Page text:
Luxury condos saw the reverse shift with median days on market increasing to 73 days year to date, up from 63 days last year, 45 days from 2017, and 14 days from 2016. Interestingly, the year-to-date median price point for luxury condos is exactly the same as luxury single-family homes at $1.3 million, with the average at $1,476,724. The close-price-to-list-price ratio also dropped 0.35 percent year to date.
“Due to the stock market volatility, it is presumed that the Luxury Market will see the largest impact as confidence wavers,” states Libby Levinson, member of the DMAR Market Trends Committee and Metro Denver REALTOR®. “The number of withdrawn and back-on-market properties has been staggering. However, with the roll out of an economic rescue package, the stock market has reacted well. Additionally, with the Paycheck Protection Program, this will help small business owners get back on their feet, which may just provide more movement in the Luxury Market.”
More insights from the Special COVID-19 Edition of the DMAR Denver Metro Real Estate Market Trends Report:
- In the Signature Market (homes between $750,000 and $999,999), there were more homes that sold from the start of the year through March than any of the previous five years. With 637 closing in this price segment, there was an increase of 19 percent or 102 more home sales. These stats reflect the environment pre-COVID-19 where homebuyer demand was incredibly high.
- In the Premier Market (homes between $500,000 and $749,999) in March, the number of homes sold increased by 22.37 percent year over year. The average and median days on market dropped 15.38 percent year over year to 33 days and 42.86 percent to eight days, respectively. However, 226 listings were withdrawn, of which 82 percent were withdrawn the second half of the month.
- In the Classic Market (homes between $300,000 and $499,999), March ended with less than a month’s supply of homes. With such tight inventory, this price segment, and anything priced below $300,000, will likely be the least impacted by COVID-19.
- There was a big difference in foot traffic from the beginning of the month to the end. According to ShowingTime data from the seven-county metro area, gathered by Megan Aller with First American Title, the number of March showings peaked between the 4th and the 10th of March. Following the “Stay-at-Home” order, showings fell 50.4 percent from that peak week to the last week of the month. The good news for home sellers is that the buyers who were looking, were serious as it took 30.7 percent fewer showings to produce a contract in the last week of March than it did the week prior.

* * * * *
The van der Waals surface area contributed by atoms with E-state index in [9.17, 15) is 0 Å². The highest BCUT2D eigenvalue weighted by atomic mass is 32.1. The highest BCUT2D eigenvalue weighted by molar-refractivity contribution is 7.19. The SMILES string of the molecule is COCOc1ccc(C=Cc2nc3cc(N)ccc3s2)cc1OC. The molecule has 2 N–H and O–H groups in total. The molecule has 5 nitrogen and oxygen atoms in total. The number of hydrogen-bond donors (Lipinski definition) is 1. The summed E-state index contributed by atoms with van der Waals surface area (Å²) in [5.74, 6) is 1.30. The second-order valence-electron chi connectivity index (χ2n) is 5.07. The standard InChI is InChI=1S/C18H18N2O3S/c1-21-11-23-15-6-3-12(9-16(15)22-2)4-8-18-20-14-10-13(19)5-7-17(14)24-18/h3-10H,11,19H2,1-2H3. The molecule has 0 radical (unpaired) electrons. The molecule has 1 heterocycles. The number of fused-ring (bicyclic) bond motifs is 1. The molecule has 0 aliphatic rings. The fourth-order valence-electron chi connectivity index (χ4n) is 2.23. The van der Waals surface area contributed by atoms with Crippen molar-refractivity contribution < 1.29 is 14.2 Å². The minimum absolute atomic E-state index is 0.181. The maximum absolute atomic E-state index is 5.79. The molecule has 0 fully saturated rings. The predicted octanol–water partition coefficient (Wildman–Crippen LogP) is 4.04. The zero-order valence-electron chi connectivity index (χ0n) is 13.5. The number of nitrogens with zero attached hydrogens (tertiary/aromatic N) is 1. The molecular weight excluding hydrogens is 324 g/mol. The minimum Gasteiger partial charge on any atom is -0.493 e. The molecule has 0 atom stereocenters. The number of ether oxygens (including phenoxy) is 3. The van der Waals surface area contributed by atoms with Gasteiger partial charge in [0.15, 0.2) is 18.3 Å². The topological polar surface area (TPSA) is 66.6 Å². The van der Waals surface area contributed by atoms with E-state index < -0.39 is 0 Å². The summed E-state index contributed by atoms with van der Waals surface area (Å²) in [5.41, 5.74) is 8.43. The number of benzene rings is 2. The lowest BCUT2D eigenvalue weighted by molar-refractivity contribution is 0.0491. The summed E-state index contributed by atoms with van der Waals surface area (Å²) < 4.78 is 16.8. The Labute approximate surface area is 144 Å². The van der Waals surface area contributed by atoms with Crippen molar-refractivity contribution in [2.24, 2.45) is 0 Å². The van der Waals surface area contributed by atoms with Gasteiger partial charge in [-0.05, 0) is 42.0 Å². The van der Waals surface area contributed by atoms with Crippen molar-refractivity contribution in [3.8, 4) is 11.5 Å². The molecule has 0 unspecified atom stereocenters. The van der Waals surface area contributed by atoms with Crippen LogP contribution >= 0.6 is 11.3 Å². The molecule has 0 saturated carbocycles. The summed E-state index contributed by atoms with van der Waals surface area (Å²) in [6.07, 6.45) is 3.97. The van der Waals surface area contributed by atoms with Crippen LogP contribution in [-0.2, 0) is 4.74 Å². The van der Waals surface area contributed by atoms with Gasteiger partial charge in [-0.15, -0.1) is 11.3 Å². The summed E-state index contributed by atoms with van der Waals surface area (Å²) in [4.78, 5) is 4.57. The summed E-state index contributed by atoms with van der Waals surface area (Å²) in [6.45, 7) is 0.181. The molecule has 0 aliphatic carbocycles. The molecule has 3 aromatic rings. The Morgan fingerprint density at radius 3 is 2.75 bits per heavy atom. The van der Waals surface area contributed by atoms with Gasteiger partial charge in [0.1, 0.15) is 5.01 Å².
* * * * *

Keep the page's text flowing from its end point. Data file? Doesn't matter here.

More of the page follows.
- REcolorado has temporarily disabled the ability to enter open houses. DMAR’s Chairman of the Board, Euan Graham, has asked agents to suspend open houses at this time.
- The National Association of REALTORS® sent a letter to Congress urging lawmakers to include policy in coronavirus response legislation that would pave the way for remote notarizations nationally and make it easier to complete transactions virtually. The Securing and Enabling Commerce Using Remote and Electronic Notarization Act of 2020, also known as the SECURE Notarization Act, was introduced March 24, 2020 and has already garnered broad support across the real estate industry.
- Many states have already enabled the use of “RON” Remote Online Notarization. On March 30, 2020, Colorado temporarily adopted Rule 5 and is now allowing for remote online notarizing per the amended rule 8 CCR 1505-11.
- Interest rates continue to stay volatile as mortgage lenders struggle with demand and servicers struggle with requirements to pay investors, property taxes, homeowners’ insurance and mortgage insurance without receiving mortgage payments from homeowners.
- The Director of the Federal Housing Finance Agency estimates there will be two million loans in forbearance by the end of May.
- Forbearance is not forgiveness. The COVID Stimulus Package allows up to a 180-day forbearance with a 180-day extension. Most servicers are offering 90 days to start. Forbearance requires repayment at the end of the forbearance period.
- GDP for 2020 Q1 is estimated to come in at -2.5 percent. GDP for 2020 Q2 is currently estimated to be -18.3 percent year over year.
- Several iBuyers have suspended their services in light of the coronavirus outbreak. Opendoor, the largest iBuyer in the U.S., as well as brokerages with iBuying arms, announced they are holding off on instant offers while the nation responds to the pandemic.